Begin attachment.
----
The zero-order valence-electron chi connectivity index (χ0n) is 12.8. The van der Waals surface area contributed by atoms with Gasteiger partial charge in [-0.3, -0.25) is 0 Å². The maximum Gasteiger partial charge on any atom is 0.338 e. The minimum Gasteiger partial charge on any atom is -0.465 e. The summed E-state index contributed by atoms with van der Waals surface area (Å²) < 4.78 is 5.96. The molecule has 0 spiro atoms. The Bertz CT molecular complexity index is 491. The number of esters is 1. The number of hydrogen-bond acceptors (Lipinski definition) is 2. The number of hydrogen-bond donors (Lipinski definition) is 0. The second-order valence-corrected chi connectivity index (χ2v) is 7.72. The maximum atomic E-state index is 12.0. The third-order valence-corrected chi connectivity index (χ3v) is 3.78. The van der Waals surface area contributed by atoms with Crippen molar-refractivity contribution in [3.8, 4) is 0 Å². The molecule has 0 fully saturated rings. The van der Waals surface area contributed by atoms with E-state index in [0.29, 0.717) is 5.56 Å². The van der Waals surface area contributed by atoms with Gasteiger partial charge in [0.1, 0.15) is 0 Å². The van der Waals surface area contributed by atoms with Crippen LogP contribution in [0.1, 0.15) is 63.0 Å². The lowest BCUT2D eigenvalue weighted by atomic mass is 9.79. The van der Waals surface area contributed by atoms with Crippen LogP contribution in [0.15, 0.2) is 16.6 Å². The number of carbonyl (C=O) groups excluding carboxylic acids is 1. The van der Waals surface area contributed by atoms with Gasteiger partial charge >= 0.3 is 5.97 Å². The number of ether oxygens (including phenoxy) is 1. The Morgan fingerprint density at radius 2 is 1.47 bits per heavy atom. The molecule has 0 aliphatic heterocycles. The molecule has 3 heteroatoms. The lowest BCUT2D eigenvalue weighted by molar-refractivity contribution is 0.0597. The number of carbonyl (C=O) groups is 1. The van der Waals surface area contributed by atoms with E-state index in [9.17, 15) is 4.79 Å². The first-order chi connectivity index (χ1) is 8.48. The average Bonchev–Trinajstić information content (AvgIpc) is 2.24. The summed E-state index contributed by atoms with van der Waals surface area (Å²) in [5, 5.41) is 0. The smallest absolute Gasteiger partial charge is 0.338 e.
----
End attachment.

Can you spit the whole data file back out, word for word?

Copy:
The zero-order valence-electron chi connectivity index (χ0n) is 12.8. The van der Waals surface area contributed by atoms with Gasteiger partial charge in [-0.3, -0.25) is 0 Å². The maximum Gasteiger partial charge on any atom is 0.338 e. The minimum Gasteiger partial charge on any atom is -0.465 e. The summed E-state index contributed by atoms with van der Waals surface area (Å²) < 4.78 is 5.96. The molecule has 0 spiro atoms. The Bertz CT molecular complexity index is 491. The number of esters is 1. The number of hydrogen-bond acceptors (Lipinski definition) is 2. The number of hydrogen-bond donors (Lipinski definition) is 0. The second-order valence-corrected chi connectivity index (χ2v) is 7.72. The maximum atomic E-state index is 12.0. The third-order valence-corrected chi connectivity index (χ3v) is 3.78. The van der Waals surface area contributed by atoms with Crippen molar-refractivity contribution in [3.8, 4) is 0 Å². The molecule has 0 fully saturated rings. The van der Waals surface area contributed by atoms with E-state index in [0.29, 0.717) is 5.56 Å². The van der Waals surface area contributed by atoms with Gasteiger partial charge in [0.1, 0.15) is 0 Å². The van der Waals surface area contributed by atoms with Crippen LogP contribution in [0.1, 0.15) is 63.0 Å². The lowest BCUT2D eigenvalue weighted by atomic mass is 9.79. The van der Waals surface area contributed by atoms with Crippen LogP contribution in [0.15, 0.2) is 16.6 Å². The number of carbonyl (C=O) groups excluding carboxylic acids is 1. The van der Waals surface area contributed by atoms with Gasteiger partial charge >= 0.3 is 5.97 Å². The number of ether oxygens (including phenoxy) is 1. The Morgan fingerprint density at radius 2 is 1.47 bits per heavy atom. The molecule has 0 aliphatic heterocycles. The molecule has 3 heteroatoms. The lowest BCUT2D eigenvalue weighted by molar-refractivity contribution is 0.0597. The number of carbonyl (C=O) groups is 1. The van der Waals surface area contributed by atoms with E-state index in [9.17, 15) is 4.79 Å². The first-order chi connectivity index (χ1) is 8.48. The average Bonchev–Trinajstić information content (AvgIpc) is 2.24. The summed E-state index contributed by atoms with van der Waals surface area (Å²) in [5, 5.41) is 0. The smallest absolute Gasteiger partial charge is 0.338 e.